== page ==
Abortion and Religious Freedom: Even Agudath Israel Is Somewhat Pro-Choice
By Rabbi Michael J. Broyde
Do you think that Agudath Israel supports the new Texas abortion law? Someone reading Rabbi Gordimer’s article “Sorry, Liberal Jewish Leaders – Judaism Is Not Pro-Abortion” would conclude “of course – all faithful Orthodox Jews are pro-life and not pro-choice.”
That would be wrong. Agudath Israel opposed the Texas law. The reason is simple: a fetus is not a person in the Jewish tradition, Agudath Israel avers.
Agudath Israel, in an email distributed under their “News from the Agudah” notes as follows:
Inquiries about Agudath Israel positions and activities regularly land in Rabbi Avi Shafran’s inbox. So do commendations… and complaints.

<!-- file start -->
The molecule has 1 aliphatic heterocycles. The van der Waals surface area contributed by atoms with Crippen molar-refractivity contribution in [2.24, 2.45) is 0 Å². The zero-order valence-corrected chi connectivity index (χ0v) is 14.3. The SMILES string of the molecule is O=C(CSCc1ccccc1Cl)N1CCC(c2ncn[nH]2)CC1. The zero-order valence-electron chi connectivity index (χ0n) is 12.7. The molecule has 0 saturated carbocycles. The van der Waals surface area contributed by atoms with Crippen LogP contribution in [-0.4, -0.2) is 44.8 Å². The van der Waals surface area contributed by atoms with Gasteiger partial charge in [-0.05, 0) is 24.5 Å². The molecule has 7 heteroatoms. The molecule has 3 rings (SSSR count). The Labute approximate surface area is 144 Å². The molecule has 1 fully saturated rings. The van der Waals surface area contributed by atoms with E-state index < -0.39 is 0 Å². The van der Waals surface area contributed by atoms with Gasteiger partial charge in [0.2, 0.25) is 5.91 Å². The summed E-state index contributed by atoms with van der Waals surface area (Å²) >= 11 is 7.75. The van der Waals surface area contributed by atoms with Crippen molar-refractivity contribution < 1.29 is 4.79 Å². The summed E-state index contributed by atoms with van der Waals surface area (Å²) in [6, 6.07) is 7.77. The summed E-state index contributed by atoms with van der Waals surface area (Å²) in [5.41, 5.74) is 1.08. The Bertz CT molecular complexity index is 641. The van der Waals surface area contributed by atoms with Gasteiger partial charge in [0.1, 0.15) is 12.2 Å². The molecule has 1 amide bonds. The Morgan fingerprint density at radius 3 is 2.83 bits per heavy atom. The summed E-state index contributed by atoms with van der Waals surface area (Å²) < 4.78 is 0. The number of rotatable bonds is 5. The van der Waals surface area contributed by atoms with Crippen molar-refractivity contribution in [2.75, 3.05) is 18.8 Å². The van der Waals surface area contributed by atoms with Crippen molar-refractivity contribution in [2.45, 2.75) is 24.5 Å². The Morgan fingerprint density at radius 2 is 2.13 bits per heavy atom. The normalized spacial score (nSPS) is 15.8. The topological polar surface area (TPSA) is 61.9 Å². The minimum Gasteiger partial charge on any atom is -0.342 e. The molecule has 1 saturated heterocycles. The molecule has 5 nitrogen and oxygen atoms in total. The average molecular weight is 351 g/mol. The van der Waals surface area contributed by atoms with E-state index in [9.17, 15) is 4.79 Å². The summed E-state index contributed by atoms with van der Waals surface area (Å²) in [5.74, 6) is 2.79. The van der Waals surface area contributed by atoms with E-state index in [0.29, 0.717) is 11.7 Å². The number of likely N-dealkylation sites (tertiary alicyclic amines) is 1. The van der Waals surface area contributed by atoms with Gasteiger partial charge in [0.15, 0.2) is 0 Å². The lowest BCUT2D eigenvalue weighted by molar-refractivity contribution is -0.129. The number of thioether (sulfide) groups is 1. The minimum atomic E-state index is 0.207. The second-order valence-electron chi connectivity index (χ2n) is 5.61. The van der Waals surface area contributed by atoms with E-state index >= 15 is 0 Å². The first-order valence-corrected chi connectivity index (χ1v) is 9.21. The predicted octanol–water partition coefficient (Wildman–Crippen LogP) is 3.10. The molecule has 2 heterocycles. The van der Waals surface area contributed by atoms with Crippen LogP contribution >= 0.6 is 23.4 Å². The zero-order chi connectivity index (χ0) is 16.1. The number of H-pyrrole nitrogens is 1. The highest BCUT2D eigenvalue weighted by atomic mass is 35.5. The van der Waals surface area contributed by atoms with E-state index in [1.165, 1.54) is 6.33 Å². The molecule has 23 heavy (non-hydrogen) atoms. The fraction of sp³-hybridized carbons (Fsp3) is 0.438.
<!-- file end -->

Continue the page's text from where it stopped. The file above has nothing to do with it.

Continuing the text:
A recent example of the latter was an email about a new law in Texas banning very early-stage abortions — one of a number of so-called “heartbeat laws,” which forbid the procedure as soon as a rudimentary heartbeat of a fetus can be detected.
The writer was “upset and disturbed” by the fact that Agudath Israel hadn’t sought to intervene in the passage of the Texas law. The writer noted that there are cases when a posek might see a threat to the life of a mother that isn’t so regarded by physicians, and thus the posek would mandate the ending, R”l, of a pregnancy. The Texas law has no religious exemption clause.
Rabbi Shafran explained that, indeed, over many years, while the Agudah has supported legislation limiting the current right to abortion, it has always taken pains, in legislatures and courts, to stress that it can only support such laws if they include a religious exemption clause.
And this is noted elsewhere by Agudath Israel as well as their view:
In line with its support for religious freedom, Agudath Israel opposes initiatives that would make abortion unlawful even in situations where termination of pregnancy is mandated by religious law – as it is, for example, under Jewish law when the pregnancy endangers the life of the mother.